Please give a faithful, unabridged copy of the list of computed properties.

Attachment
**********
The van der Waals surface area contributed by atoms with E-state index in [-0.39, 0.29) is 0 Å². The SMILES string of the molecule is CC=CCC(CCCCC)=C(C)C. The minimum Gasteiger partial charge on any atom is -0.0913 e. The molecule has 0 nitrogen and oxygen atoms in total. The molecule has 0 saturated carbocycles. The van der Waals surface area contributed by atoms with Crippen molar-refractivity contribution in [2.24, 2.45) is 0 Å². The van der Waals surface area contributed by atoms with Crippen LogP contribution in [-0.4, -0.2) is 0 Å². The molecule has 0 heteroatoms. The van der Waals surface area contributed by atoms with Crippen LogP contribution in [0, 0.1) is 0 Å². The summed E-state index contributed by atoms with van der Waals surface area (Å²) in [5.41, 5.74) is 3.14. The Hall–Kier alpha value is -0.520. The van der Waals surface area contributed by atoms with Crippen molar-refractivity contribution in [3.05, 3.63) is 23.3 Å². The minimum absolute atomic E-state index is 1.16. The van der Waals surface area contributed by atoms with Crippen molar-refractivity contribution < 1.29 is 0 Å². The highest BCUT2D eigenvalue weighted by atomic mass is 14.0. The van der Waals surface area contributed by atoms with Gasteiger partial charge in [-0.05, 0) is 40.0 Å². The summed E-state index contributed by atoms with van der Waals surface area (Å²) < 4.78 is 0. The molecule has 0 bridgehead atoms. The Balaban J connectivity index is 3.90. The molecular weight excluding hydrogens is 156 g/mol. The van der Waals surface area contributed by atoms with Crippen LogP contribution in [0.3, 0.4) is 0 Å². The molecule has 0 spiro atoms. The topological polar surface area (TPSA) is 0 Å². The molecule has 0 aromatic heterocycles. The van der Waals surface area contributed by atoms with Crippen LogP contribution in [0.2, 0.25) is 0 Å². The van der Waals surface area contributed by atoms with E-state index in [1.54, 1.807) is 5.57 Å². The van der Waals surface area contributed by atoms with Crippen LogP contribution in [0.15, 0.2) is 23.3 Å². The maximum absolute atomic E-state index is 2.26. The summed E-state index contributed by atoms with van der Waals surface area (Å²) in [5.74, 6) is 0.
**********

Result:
The van der Waals surface area contributed by atoms with E-state index in [-0.39, 0.29) is 0 Å². The SMILES string of the molecule is CC=CCC(CCCCC)=C(C)C. The minimum Gasteiger partial charge on any atom is -0.0913 e. The molecule has 0 nitrogen and oxygen atoms in total. The molecule has 0 saturated carbocycles. The van der Waals surface area contributed by atoms with Crippen molar-refractivity contribution in [2.24, 2.45) is 0 Å². The van der Waals surface area contributed by atoms with Crippen LogP contribution in [-0.4, -0.2) is 0 Å². The molecule has 0 heteroatoms. The van der Waals surface area contributed by atoms with Crippen LogP contribution in [0, 0.1) is 0 Å². The summed E-state index contributed by atoms with van der Waals surface area (Å²) in [5.41, 5.74) is 3.14. The Hall–Kier alpha value is -0.520. The van der Waals surface area contributed by atoms with Crippen molar-refractivity contribution in [3.05, 3.63) is 23.3 Å². The minimum absolute atomic E-state index is 1.16. The van der Waals surface area contributed by atoms with Crippen molar-refractivity contribution < 1.29 is 0 Å². The highest BCUT2D eigenvalue weighted by atomic mass is 14.0. The van der Waals surface area contributed by atoms with Gasteiger partial charge in [-0.05, 0) is 40.0 Å². The summed E-state index contributed by atoms with van der Waals surface area (Å²) < 4.78 is 0. The molecule has 0 bridgehead atoms. The Balaban J connectivity index is 3.90. The molecular weight excluding hydrogens is 156 g/mol. The van der Waals surface area contributed by atoms with Crippen LogP contribution in [0.3, 0.4) is 0 Å². The molecule has 0 spiro atoms. The topological polar surface area (TPSA) is 0 Å². The molecule has 0 aromatic heterocycles. The van der Waals surface area contributed by atoms with Crippen LogP contribution in [0.2, 0.25) is 0 Å². The van der Waals surface area contributed by atoms with E-state index in [1.54, 1.807) is 5.57 Å². The van der Waals surface area contributed by atoms with Crippen LogP contribution in [0.15, 0.2) is 23.3 Å². The maximum absolute atomic E-state index is 2.26. The summed E-state index contributed by atoms with van der Waals surface area (Å²) in [5.74, 6) is 0.